Nigerian Education System vs Finland School System: 7 Things to Learn
Nigerian Education System vs Finland School System. Here are 7 things to learn from this comparison.
As of today, so many researches have it that Finland parades one of, if not, the best education system in the world (Business Insider, 2016). Their ability to successfully apply their ideology of “Less is More” on every segment of their education sector has really paid off; as compared with education in Nigeria.
The question to ask now is:
Can Nigeria’s school system also achieve this feat? Yes, I think, but a lot would have to be changed.
With the deplorable state of affairs in the management of the educational system or academic sector in Nigeria, it is therefore pertinent to make a comparative analysis of both systems. And also seek out few ideas from Finland education system that can revamp the Nigerian education system.
Read also: The Problems with Nigerian Education System
- Nigerian Education System vs Finland School System
- 1. Adequate and Timely Funding
- 2. Free Education is Granted to all
- 3. Curriculum in Finland Educational System
- 4. Educational Structure in Finland
- 5. Professional Teachers/Professionalism in Teaching
- 6. Admission and Examination into Higher Education
- 7. High Quality Teaching
Nigerian Education System vs Finland School System
I am of the belief that the academic sector of Nigeria can be completely transformed, if stakeholders could learn from the Finland system of education. There are at least seven things Nigerian education system should learn from fin System.
1. Adequate and Timely Funding
Funding Education in Nigeria
Nigeria has fallen short of this responsibility of adequate and timely funding of its education system. The responsibility of funding is responded with the federal, state and local government in Nigeria for the public schools but for the private schools not, it is the perception of the Nigerian government that education has no benefit to the country. As it does not produce money for the country and so very little attention is given to it.
This makes the academic sector the least funded sector with priorities rather given to agriculture, petroleum, security and politics.
This is why academic bodies in the Nigeria education such as National Union of Teachers (NUT), Academic Staff Union of Universities (ASUU), Non-Academic Staff Union of Universities (NASUU), National Universities Commission (NUC), National Business Technical Education Board, often undergo industrial actions in agitation for funding.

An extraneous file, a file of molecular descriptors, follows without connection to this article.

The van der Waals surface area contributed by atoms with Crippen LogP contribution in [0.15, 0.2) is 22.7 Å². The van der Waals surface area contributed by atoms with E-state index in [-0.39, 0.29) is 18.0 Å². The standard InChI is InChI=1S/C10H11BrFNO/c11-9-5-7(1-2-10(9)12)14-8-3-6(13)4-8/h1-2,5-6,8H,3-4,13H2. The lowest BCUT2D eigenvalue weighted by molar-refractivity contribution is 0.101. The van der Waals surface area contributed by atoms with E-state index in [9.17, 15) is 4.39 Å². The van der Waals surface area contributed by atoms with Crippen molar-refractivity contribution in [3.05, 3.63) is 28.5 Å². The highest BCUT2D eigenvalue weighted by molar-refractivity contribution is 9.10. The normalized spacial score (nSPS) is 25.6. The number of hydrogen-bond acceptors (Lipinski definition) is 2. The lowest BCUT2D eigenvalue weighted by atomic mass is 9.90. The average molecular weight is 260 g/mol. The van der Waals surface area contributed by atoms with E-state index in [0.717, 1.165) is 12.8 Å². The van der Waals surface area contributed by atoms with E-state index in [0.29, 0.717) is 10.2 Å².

Funding Education in Finland
Whereas in Finland there is adequate and timely funding with focus on both public schools and private schools. The responsibility of funding here is divided between the state and local authorities: this funding is based on the condition of the areas and the numbers of 6-15 year olds living in the community.
This implies that more funding is appropriated to communities that are poor through education local authorities for equity in education and maximization of the full potential of a child. Universities in Finland receive funding from the state but they are also expected to rise external funding.
2. Free Education is Granted to all
Free and Compulsory Education in Finland
The funding of education in Finland includes free tuition fees at all levels. This is accompanied by free meals. The secondary school students have the right to free meals; and in the higher education, students pay for meals at a subsidized rate. The responsibility of students in the higher education is to buy books if not in any special support scheme but if in a special scheme such students cannot buy books. Transportation for students residing in long distances from schools are made completely cost free. Funding is granted by government.
In the adult education, students are expected to make payments; students here are working-class and can cater for their academic needs comfortably and independently without the support of government. To ensure the opportunities to study for everyone, there is a well structured system of study grants and loans, with this grants and loans, we can study comfortably. Payments or refunds are made gradually when such student has been employed.
Is Education Free in Nigeria?
Rather, in Nigeria it is popularly said education is meant just for the rich. This goes to show the lackadaisical approach towards education in Nigeria. The poor are left with nothing. Less attention is paid to the education right of the poor masses in Nigeria. Schools of the poor are not maintained. Teachers are not paid, no free meals, no free transportation, no education grant or loans. One can only imagine this magnitude of neglect in the Nigeria education system.
3. Curriculum in Finland Educational System
Curriculum in Finland
Finland has well structured core National curriculum for all levels of education. Be it early childhood education and care, pre-primary education, basic education, general upper secondary and upper secondary vocational qualifications and the requirements of competences-based qualifications, there is a uniform curriculum to follow.
The curriculum of Finland determines the very core goals, teaching-learning constituents and principles for teaching. By this, those who provide learning prepare the curriculum, design it in concordance with the core national scheme of work. Adherence to this is extremely straight.
Curriculum and Scheme of Work in Nigeria
In Nigeria, there is a National curriculum or scheme work, but the question is who implements it? Who supervises and ensures compliance to the National scheme of work.
Often times, various schools emerge with different curriculum or scheme of work. This ensures disparity in the entire school system as one school would try to implement British curriculum; another, American curriculum; and the other French curriculum. This whole disparity has thrown the Nigerian educational system to the dust as there is very poor supervision, monitoring and strict adherence to core national curriculum.
4. Educational Structure in Finland
Finland Education Structure
The Finland school system stresses years of basic Education which includes early childhood education and care and pre-primary education, while 3 years are allotted for the upper general secondary and vocational upper secondary education respectively. At the end of general upper secondary education, the students are tested in a National matriculation examination.